Tuesday, 02 April 2013 | Pioneer | in Bhopal
The present system of education, designed to meet the needs of an imperial administration within the limitations set by a feudal and traditional society, will need radical changes if it is to meet the purpose of a modern, democratic and socialistic society — changes in objectives, in content, in teaching methods, in programmes, in the size and composition of the student body, in the selection and professional preparation of the teachers, and in organisation. In fact, what is needed is a revolution in education which in turn will set in motion the much desired social, economical and cultural revolution.” - Excerpts from the Report of Education Commission 1964-66
Nearly half a century after the Education Commission headed by Professor DS Kothari wrote its recommendations and three years after Right to Education Act was implemented throughout the country, educational revolution leading the way to social, economic and cultural revolution still remains uninitiated.
Going by numerous reports and informed opinions, it appears that the Right to Education (RTE) Act, far from transforming education to make it the harbinger of radical change, is falling short of realising the long-cherished goal of equalising educational opportunities for every child regardless of socio-economic background, gender and physical ability.
For example, despite coming into force of a law ensuring free education, more and more people are now paying for education. A study by Annual Status of Education Report (ASER-2012) has following to say about increasing trend of people preferring private schools: “At the All India level, private school enrolment has been rising steadily since 2006. The percentage of 6 to 14 year olds enrolled in private schools rose from 18.7 per cent in 2006 to 25.6 per cent in 2011. This year this number has further increased to 28.3 per cent. The increase is almost equal in primary (Std I-V) and upper primary (Std VI-VIII) classes. In 2012, among all private school children (age 6-14), 57.9 per cent were boys. Increase in private school enrolment is seen in almost all states.”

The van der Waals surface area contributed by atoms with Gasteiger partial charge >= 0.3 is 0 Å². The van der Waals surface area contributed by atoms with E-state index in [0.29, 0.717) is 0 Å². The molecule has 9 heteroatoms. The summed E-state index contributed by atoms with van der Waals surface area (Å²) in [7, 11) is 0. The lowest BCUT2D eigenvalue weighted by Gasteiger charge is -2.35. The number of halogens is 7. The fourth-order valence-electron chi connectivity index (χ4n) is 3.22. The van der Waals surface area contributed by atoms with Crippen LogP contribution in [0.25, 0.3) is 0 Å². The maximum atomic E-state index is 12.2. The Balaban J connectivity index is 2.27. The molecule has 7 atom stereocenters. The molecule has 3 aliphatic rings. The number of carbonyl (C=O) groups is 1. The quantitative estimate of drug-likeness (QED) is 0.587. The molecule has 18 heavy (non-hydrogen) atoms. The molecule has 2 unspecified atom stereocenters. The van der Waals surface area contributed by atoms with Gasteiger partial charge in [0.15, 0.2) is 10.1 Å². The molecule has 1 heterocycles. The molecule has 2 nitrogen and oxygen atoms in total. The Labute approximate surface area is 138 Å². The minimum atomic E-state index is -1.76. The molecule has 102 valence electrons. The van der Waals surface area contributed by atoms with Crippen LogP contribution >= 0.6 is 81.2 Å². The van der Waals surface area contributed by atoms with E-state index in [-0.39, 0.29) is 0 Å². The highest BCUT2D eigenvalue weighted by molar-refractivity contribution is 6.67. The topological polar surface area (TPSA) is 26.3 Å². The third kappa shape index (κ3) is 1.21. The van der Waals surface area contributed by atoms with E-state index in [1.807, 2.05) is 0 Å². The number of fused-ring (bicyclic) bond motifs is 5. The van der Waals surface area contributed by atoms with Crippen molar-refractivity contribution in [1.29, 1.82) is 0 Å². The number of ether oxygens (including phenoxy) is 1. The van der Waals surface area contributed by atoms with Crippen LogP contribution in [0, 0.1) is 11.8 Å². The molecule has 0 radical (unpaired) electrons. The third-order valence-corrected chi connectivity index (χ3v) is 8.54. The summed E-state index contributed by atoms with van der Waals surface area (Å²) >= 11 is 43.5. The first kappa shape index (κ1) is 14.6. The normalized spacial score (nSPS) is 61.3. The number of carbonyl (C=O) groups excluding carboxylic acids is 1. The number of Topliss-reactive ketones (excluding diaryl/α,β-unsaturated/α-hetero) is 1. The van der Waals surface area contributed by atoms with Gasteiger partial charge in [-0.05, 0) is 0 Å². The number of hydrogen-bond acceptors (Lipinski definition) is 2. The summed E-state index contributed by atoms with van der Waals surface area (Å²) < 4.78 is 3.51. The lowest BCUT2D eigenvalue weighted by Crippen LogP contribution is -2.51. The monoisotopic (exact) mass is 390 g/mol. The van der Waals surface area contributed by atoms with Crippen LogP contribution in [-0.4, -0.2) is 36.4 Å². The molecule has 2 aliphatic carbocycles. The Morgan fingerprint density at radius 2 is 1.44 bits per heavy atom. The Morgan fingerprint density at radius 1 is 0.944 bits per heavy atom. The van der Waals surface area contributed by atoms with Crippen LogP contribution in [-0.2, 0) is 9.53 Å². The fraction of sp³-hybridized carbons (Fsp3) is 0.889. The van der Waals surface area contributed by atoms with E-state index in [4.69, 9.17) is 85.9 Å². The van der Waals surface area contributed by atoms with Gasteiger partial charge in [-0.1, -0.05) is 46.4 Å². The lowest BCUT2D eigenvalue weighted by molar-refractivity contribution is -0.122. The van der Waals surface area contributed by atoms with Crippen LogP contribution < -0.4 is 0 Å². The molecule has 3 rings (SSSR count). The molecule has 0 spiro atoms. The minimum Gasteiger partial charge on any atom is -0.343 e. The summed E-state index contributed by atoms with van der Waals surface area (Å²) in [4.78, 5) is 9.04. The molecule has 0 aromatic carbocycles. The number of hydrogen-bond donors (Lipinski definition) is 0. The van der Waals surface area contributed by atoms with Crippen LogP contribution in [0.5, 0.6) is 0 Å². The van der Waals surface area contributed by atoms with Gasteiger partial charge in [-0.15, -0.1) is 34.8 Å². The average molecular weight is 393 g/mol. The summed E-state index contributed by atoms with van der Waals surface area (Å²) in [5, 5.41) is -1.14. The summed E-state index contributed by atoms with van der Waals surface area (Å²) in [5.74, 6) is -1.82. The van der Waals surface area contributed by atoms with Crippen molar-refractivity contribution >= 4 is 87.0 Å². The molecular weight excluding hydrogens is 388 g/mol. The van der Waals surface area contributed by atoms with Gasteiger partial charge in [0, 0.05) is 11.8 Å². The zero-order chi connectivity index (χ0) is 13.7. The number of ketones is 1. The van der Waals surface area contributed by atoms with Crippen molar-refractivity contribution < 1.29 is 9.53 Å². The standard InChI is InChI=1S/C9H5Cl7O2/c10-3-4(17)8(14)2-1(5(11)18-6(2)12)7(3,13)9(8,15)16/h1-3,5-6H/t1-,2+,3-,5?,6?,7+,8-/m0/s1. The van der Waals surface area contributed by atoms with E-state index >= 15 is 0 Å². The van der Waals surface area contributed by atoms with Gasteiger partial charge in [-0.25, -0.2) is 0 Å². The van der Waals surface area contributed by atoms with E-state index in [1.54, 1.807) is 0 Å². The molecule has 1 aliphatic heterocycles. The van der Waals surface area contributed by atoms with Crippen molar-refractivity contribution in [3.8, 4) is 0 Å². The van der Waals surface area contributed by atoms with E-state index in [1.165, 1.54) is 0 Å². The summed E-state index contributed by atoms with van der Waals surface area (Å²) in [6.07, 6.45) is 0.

In Madhya Pradesh, more than 30 per cent of the students now go to private schools. The ASER report estimates that by the year 2020, half of the children will be paying for education as they increasingly move towards private schools.
The reason behind this exodus to private schooling lies well within the provisions of the RTE Act.
“There are several areas which the RTE Act does not address properly. First, the role and powers of the SMCs (School Management Committee) are not clearly established. It seems that those who have drafted the Act failed to take into account the fact that a majority of parents would come from poor, marginalised and even illiterate background which would limits the role they can play in management of schools,” said Archana Sahay, who was appointed by National Commission for Protection of Child Rights (NCPCR) as State representative to monitor implementation of RTE Act.
“Second, despite the fact that the Act provides certain minimum norms for infrastructure, there is no clear mandate for improvement of the quality of government schools. So, what we see is that the whole discussion and concern has effectively come down to implementation of the 25 per cent quota in private schools in the name of providing good education.